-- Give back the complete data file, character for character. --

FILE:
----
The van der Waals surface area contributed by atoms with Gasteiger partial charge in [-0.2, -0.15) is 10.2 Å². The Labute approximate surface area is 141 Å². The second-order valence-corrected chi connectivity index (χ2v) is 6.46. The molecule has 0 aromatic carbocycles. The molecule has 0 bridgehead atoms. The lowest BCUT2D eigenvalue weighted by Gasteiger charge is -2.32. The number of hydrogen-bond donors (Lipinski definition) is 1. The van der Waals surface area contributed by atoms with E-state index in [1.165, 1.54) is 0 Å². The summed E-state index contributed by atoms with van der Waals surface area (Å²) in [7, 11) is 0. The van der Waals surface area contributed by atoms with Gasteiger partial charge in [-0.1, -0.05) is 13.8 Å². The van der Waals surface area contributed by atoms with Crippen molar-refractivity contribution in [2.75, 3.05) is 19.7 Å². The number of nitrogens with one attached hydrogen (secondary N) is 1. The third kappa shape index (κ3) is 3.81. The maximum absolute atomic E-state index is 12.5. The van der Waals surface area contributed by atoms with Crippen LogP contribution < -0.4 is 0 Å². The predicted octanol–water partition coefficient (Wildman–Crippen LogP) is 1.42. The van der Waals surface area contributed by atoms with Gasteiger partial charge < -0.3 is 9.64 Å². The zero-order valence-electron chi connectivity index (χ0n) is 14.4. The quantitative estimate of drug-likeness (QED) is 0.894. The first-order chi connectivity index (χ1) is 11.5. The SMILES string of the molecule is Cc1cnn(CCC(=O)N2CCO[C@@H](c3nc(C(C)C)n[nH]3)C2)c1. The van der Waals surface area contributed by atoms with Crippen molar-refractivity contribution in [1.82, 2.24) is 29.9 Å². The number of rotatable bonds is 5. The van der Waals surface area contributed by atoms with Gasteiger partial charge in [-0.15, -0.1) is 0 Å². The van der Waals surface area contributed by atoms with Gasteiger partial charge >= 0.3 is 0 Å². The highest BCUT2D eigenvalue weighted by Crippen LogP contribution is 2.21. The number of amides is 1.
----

The van der Waals surface area contributed by atoms with Gasteiger partial charge in [-0.2, -0.15) is 10.2 Å². The Labute approximate surface area is 141 Å². The second-order valence-corrected chi connectivity index (χ2v) is 6.46. The molecule has 0 aromatic carbocycles. The molecule has 0 bridgehead atoms. The lowest BCUT2D eigenvalue weighted by Gasteiger charge is -2.32. The number of hydrogen-bond donors (Lipinski definition) is 1. The van der Waals surface area contributed by atoms with E-state index in [1.165, 1.54) is 0 Å². The summed E-state index contributed by atoms with van der Waals surface area (Å²) in [7, 11) is 0. The van der Waals surface area contributed by atoms with Gasteiger partial charge in [-0.1, -0.05) is 13.8 Å². The van der Waals surface area contributed by atoms with Crippen molar-refractivity contribution in [2.75, 3.05) is 19.7 Å². The number of nitrogens with one attached hydrogen (secondary N) is 1. The third kappa shape index (κ3) is 3.81. The maximum absolute atomic E-state index is 12.5. The van der Waals surface area contributed by atoms with Crippen LogP contribution < -0.4 is 0 Å². The predicted octanol–water partition coefficient (Wildman–Crippen LogP) is 1.42. The van der Waals surface area contributed by atoms with Gasteiger partial charge < -0.3 is 9.64 Å². The zero-order valence-electron chi connectivity index (χ0n) is 14.4. The quantitative estimate of drug-likeness (QED) is 0.894. The first-order chi connectivity index (χ1) is 11.5. The SMILES string of the molecule is Cc1cnn(CCC(=O)N2CCO[C@@H](c3nc(C(C)C)n[nH]3)C2)c1. The van der Waals surface area contributed by atoms with Crippen molar-refractivity contribution in [1.82, 2.24) is 29.9 Å². The number of rotatable bonds is 5. The van der Waals surface area contributed by atoms with Gasteiger partial charge in [-0.15, -0.1) is 0 Å². The van der Waals surface area contributed by atoms with Gasteiger partial charge >= 0.3 is 0 Å². The highest BCUT2D eigenvalue weighted by Crippen LogP contribution is 2.21. The number of amides is 1.